In this article, we address the question of how diffusion mechanisms predict the level of violence among soccer fans. We embed possible causes of violent fan behavior in a theoretical framework of diffusion, as social movement scholars deploy it to study other instances of collective violence. Four possible diffusion explanations are examined: social status of transmitters (both other fan-sides as well as soccer players), status similarity of adopter and transmitter, direct ties as captured by geographical distance, and indirect ties as measured by media coverage. These explanations are tested for the occurrence of violence around soccer matches in the Netherlands during the period 2001-2005. We employ a pooled complementary log-log analysis offourteen teams over two hundred match weeks and control for repression, city size, and several match characteristics. We find considerable evidence for three of the four proposed explanations and demonstrate that aggressive play on the pitch, hooliganism by fan-sides with similar status, and media coverage are significant explanatory factors for the evolution of fan violence.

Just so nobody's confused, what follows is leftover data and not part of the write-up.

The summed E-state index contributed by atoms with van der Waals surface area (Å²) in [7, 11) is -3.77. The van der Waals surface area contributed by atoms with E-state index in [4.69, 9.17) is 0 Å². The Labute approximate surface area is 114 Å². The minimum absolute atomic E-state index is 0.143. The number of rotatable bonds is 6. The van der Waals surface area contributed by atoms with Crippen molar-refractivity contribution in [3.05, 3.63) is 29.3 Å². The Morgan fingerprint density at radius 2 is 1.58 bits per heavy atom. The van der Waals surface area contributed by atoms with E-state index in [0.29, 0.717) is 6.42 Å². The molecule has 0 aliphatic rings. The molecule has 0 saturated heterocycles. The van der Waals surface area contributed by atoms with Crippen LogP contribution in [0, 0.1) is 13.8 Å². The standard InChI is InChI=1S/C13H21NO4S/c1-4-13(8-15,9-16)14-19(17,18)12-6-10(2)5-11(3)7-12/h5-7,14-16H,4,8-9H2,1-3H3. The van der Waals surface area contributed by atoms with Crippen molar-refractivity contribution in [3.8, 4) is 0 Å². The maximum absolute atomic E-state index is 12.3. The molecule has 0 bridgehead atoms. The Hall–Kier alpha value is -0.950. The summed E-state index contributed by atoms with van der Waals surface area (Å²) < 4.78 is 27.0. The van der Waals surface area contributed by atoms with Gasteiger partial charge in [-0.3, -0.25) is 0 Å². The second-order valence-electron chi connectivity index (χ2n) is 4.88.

|Original language||English (US)|
|Number of pages||22|
|State||Published - Mar 1 2009|
ASJC Scopus subject areas
- Sociology and Political Science